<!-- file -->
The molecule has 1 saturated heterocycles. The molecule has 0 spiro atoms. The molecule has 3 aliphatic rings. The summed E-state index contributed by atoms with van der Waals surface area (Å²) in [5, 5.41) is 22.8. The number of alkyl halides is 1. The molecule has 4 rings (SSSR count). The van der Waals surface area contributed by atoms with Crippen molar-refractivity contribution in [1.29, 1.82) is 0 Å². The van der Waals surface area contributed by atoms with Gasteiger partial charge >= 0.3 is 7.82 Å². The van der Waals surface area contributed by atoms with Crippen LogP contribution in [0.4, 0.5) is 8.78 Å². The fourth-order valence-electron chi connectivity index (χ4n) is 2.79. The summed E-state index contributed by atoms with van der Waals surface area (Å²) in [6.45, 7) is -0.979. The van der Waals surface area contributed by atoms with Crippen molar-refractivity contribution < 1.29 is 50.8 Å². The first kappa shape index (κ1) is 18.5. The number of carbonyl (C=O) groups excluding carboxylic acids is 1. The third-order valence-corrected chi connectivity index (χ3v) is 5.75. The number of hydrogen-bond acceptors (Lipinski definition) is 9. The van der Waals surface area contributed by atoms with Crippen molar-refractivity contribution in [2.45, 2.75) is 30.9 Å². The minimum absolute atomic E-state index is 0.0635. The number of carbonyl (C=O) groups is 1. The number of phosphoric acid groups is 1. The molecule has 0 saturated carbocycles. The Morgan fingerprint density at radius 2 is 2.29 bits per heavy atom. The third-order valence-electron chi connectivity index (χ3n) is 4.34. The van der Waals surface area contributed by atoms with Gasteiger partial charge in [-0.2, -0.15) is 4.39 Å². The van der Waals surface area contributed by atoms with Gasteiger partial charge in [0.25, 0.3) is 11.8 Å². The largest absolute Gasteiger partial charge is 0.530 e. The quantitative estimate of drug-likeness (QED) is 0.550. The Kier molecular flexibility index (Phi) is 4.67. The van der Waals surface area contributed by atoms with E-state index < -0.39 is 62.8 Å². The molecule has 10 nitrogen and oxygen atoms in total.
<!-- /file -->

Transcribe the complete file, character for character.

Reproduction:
The molecule has 1 saturated heterocycles. The molecule has 0 spiro atoms. The molecule has 3 aliphatic rings. The summed E-state index contributed by atoms with van der Waals surface area (Å²) in [5, 5.41) is 22.8. The number of alkyl halides is 1. The molecule has 4 rings (SSSR count). The van der Waals surface area contributed by atoms with Crippen molar-refractivity contribution in [1.29, 1.82) is 0 Å². The van der Waals surface area contributed by atoms with Gasteiger partial charge >= 0.3 is 7.82 Å². The van der Waals surface area contributed by atoms with Crippen LogP contribution in [0.4, 0.5) is 8.78 Å². The fourth-order valence-electron chi connectivity index (χ4n) is 2.79. The summed E-state index contributed by atoms with van der Waals surface area (Å²) in [6.45, 7) is -0.979. The van der Waals surface area contributed by atoms with Crippen molar-refractivity contribution < 1.29 is 50.8 Å². The first kappa shape index (κ1) is 18.5. The number of carbonyl (C=O) groups excluding carboxylic acids is 1. The third-order valence-corrected chi connectivity index (χ3v) is 5.75. The number of hydrogen-bond acceptors (Lipinski definition) is 9. The van der Waals surface area contributed by atoms with Crippen molar-refractivity contribution in [2.45, 2.75) is 30.9 Å². The minimum absolute atomic E-state index is 0.0635. The number of carbonyl (C=O) groups is 1. The number of phosphoric acid groups is 1. The molecule has 0 saturated carbocycles. The Morgan fingerprint density at radius 2 is 2.29 bits per heavy atom. The third-order valence-electron chi connectivity index (χ3n) is 4.34. The van der Waals surface area contributed by atoms with Gasteiger partial charge in [-0.2, -0.15) is 4.39 Å². The van der Waals surface area contributed by atoms with Gasteiger partial charge in [0.25, 0.3) is 11.8 Å². The largest absolute Gasteiger partial charge is 0.530 e. The quantitative estimate of drug-likeness (QED) is 0.550. The Kier molecular flexibility index (Phi) is 4.67. The van der Waals surface area contributed by atoms with E-state index < -0.39 is 62.8 Å². The molecule has 10 nitrogen and oxygen atoms in total.